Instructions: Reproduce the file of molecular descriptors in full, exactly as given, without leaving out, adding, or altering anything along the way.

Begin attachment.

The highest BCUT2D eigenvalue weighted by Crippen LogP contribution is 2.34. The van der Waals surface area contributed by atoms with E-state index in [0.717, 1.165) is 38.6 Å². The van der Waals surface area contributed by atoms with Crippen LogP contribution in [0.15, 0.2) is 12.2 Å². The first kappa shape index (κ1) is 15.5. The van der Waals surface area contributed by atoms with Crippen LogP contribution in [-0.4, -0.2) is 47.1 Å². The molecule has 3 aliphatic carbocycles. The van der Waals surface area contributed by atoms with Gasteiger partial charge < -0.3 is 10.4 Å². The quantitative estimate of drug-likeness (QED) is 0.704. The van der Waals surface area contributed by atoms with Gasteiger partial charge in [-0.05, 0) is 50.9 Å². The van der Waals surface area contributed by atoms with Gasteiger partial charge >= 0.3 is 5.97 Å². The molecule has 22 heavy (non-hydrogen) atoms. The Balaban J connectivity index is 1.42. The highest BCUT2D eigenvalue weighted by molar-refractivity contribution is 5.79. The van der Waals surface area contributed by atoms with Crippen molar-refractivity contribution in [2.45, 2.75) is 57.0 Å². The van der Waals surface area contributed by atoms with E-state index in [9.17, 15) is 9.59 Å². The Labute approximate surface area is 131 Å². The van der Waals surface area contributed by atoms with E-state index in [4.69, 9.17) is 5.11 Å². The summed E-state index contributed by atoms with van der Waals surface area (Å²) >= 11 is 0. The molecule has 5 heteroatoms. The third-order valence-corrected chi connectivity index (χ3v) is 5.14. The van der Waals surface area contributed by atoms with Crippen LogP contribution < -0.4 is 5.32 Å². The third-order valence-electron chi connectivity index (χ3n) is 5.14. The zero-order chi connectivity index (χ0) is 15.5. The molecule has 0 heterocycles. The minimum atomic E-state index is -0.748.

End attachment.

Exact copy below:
The highest BCUT2D eigenvalue weighted by Crippen LogP contribution is 2.34. The van der Waals surface area contributed by atoms with E-state index in [0.717, 1.165) is 38.6 Å². The van der Waals surface area contributed by atoms with Crippen LogP contribution in [0.15, 0.2) is 12.2 Å². The first kappa shape index (κ1) is 15.5. The van der Waals surface area contributed by atoms with Crippen LogP contribution in [-0.4, -0.2) is 47.1 Å². The molecule has 3 aliphatic carbocycles. The van der Waals surface area contributed by atoms with Gasteiger partial charge < -0.3 is 10.4 Å². The quantitative estimate of drug-likeness (QED) is 0.704. The van der Waals surface area contributed by atoms with Gasteiger partial charge in [-0.05, 0) is 50.9 Å². The van der Waals surface area contributed by atoms with Gasteiger partial charge >= 0.3 is 5.97 Å². The molecule has 22 heavy (non-hydrogen) atoms. The Balaban J connectivity index is 1.42. The highest BCUT2D eigenvalue weighted by molar-refractivity contribution is 5.79. The van der Waals surface area contributed by atoms with Crippen molar-refractivity contribution in [2.45, 2.75) is 57.0 Å². The van der Waals surface area contributed by atoms with E-state index in [9.17, 15) is 9.59 Å². The Labute approximate surface area is 131 Å². The van der Waals surface area contributed by atoms with E-state index in [4.69, 9.17) is 5.11 Å². The summed E-state index contributed by atoms with van der Waals surface area (Å²) >= 11 is 0. The molecule has 5 heteroatoms. The third-order valence-corrected chi connectivity index (χ3v) is 5.14. The van der Waals surface area contributed by atoms with Crippen LogP contribution < -0.4 is 5.32 Å². The third-order valence-electron chi connectivity index (χ3n) is 5.14. The zero-order chi connectivity index (χ0) is 15.5. The molecule has 0 heterocycles. The minimum atomic E-state index is -0.748.